Guard Alex Lomax echoes that: “We can be that much better with him. He’s a great talent, has a great work ethic, and I think he’s a good fit to this team. We miss him and can’t wait until he gets back.”

But since Bates left the lineup, Memphis has played its best basketball of the season. He’s missed a total of seven games this year, and the Tigers are 6–1 in those games (4–0 in the most recent stretch). The highlight was a stunning upset win at Houston on Saturday, ending the Cougars’ 37-game home winning streak, and the Tigers backed that up with an authoritative victory here Tuesday night over the Bearcats.

They are solidifying amid a season riddled with roster churn: Only three players have appeared in every game, and none has started every game. Injuries and COVID-19 issues and the fragile nature of this chemistry experiment have kept things from coalescing. Memphis even lost an assistant coach, Rasheed Wallace, during the year.

But a season that was off the rails has been restored, for now. At 15–8, 9–4 in the American Athletic Conference, Memphis would probably make the NCAA tournament if bids were handed out today. While just squeezing into the bracket is hardly what anyone envisioned when this megatalented roster was assembled, it sure beats the alternative.

And in Year 4 under Hardaway, after landing two of the top five freshmen in the nation, the alternative would be unacceptable. But this has become the Penny Experience, which can produce just about anything at any given time.

Memphis coach Penny Hardaway yells

Hardaway is looking to reach the NCAA tournament for the first time.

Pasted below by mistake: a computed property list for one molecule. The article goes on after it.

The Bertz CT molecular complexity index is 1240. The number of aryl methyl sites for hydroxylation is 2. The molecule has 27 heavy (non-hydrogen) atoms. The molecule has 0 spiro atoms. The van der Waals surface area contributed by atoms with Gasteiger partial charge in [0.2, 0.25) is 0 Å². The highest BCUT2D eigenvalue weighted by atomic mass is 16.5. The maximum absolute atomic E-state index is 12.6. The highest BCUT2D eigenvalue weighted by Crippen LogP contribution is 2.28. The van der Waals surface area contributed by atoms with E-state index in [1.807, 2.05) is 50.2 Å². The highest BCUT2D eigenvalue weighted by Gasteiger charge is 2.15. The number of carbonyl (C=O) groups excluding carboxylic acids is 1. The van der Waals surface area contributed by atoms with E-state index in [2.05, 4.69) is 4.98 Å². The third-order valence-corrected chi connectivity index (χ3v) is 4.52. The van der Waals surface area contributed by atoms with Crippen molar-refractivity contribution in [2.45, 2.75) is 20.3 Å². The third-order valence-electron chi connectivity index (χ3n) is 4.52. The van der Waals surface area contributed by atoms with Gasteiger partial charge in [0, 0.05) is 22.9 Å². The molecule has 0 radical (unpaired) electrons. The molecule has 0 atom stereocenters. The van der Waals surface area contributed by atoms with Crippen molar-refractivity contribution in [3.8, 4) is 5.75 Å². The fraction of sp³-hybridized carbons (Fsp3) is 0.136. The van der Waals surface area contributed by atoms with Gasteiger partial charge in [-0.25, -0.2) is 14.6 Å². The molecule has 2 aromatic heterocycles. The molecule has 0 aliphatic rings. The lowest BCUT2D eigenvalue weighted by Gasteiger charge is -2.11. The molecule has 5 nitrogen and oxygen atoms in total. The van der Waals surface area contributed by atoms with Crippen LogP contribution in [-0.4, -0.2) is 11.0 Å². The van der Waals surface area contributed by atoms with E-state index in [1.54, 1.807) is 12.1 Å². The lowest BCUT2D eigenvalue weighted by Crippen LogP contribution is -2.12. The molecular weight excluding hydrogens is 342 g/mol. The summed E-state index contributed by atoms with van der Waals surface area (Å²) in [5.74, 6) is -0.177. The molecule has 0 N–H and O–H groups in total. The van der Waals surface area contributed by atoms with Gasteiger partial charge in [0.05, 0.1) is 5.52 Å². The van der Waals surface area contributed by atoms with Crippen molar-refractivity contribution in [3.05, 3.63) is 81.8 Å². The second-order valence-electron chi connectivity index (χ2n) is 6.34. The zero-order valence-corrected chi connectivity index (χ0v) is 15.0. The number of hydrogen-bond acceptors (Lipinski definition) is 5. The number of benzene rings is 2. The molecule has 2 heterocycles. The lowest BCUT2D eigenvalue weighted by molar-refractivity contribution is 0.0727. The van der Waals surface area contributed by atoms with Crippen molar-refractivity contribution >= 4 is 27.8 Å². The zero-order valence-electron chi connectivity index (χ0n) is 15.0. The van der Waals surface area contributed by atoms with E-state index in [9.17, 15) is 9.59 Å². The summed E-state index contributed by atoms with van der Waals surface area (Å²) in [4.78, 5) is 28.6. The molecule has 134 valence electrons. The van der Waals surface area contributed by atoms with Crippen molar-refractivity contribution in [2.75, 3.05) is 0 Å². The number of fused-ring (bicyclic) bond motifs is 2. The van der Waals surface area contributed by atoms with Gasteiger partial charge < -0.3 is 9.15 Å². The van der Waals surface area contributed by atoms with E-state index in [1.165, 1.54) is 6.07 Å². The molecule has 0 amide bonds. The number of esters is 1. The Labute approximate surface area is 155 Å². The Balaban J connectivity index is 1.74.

If you are searching for a team to invest in for the next month or so, Memphis would be a great choice for entertainment value alone. It will keep you guessing.

The Tigers could go to the Final Four or the NIT. They will dazzle and infuriate, amuse and confuse, careen toward ruin then bounce back to look bulletproof. They will lose to bad teams and beat good ones. Hardaway will rip his players or the media some days, then love them up other days. Just when you think you have them figured out—ready for a coronation or a burial—they will abruptly veer the other way.

They are Forrest Gump’s box of chocolates, in human form.

At Cincinnati, Memphis was all the good stuff. The Tigers led for the final 38 minutes and 38 seconds, dominating for most of that time. “We knew we had to punch early and keep punching,” Hardaway says.

They also had to hold on late, with just enough lapses to keep the Bearcats in it. The Tigers shot well, passed well, applied defensive pressure well—and yet manifested enough vulnerabilities to make it appear that no lead was secure, not even the 17-point one early in the second half. Cincinnati cut that lead to four late in the game but could get no closer.

Watching the Memphis bench during that game was an experience in its own right. The communication flows fast and furious—coach to player and coach to coach. An inexperienced hire, Hardaway has 81-year-old legend Larry Brown sitting a few chairs down, and Brown offers quite a bit of input. So does fellow assistant Cody Toppert, who is constantly in Hardaway’s ear. (At one point Toppert appeared to offer too much feedback, and Hardaway gave him some sharp words and then, softening, patted him on the top of his head.)

“You’ve got a wealth of knowledge over there watching what’s going on,” Hardaway said. “We know our strengths and we know our weaknesses.”

Playing the way it currently is, Memphis has many strengths. It has size, skill, athleticism and a lot of depth. That’s even without Bates. If he returns at the same 25 minutes per game he’d been getting, those are minutes other players are sitting.

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Maybe that would play out just fine for everyone. Maybe Emoni Bates is learning the value of perseverance when things don’t go your way, and maybe Memphis can take it up another notch if he returns to the lineup improved.

But the Tigers and Bates will have to prove it can work. Because right now it’s working well with one of the most hyped prospects in years not playing.